Drew Kibler Rekindles Racing Intensity at FINA World Cup

Photo Courtesy: Peter H. Bick

Drew Kibler Rekindles Racing Intensity at FINA World Cup

Drew Kibler is a racer.

But like any aspect of swimming, racing needs to be practiced.

Kibler learned that lesson the hard way at the 2022 FINA World Cup stop in Toronto, and it helped him turn things around at the Indianapolis stop – his home pool.

“The biggest thing I have learned is that racing takes a certain type of intensity that you have to practice. It was really tough in Toronto not having raced since Worlds. It was really fun to get back into that,” Kibler said. “It is huge to find the racing. I want to be able to stand behind the blocks and firmly believe that there is nobody doing what I am doing, in terms of preparation. I am getting closer to that to a place I can be really proud and really confident. If I can find a place of true confidence where I know I am not kidding myself, and I really believe it, that is a powerful place to be.”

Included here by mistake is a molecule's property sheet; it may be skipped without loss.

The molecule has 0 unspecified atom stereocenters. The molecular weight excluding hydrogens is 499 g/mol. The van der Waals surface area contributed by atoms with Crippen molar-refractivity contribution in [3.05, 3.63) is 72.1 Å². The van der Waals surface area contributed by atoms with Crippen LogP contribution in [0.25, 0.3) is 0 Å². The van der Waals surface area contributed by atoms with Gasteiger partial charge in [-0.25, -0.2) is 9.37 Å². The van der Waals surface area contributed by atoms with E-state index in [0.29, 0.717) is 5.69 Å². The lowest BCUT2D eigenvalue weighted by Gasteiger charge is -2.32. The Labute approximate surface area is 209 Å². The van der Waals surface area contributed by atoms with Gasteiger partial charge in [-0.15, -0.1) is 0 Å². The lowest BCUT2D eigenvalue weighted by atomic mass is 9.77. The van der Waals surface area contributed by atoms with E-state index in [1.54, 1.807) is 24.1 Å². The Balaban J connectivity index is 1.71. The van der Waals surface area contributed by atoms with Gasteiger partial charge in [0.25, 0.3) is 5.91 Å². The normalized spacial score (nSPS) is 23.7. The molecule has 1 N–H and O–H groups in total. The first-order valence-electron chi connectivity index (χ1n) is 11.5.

Kibler won the bronze medal in the 200 freestyle in Indy (1:41.93), holding off Australia’s Kyle Chalmers for the final medal spot by four hundredths of a second.

“It is a super fun atmosphere racing a good group of guys. I had a lot of friends come out, too, so I wanted to swim well for them,” Kibler said.

He did that by finding his racing mojo again – and quickly.

“It is really not typical (to sharpen up quickly). It usually takes me six weeks to get remotely sharp,” said Kibler, who is now training with Carmel Swim Club, the program of his youth. “I think the biggest difference is mentally. It was really hard to get up to race in Toronto. I wasn’t really prepared but this week, I was a lot more aggressive and more confident and that was the biggest difference. I have never been this fast in season. I am learning how to rely on my training. It leads to confidence and better racing.”

If the University of Texas product was this fast during the grind of the season when he was relearning to race on the big stage, that makes the future look pretty promising.

“I was able to shave down but I have not tapered. That makes me really excited for Short-Course Worlds,” Kibler said. “I have a really big plan in the works and Short-Course Worlds is the next step in that plan — to 2024.”


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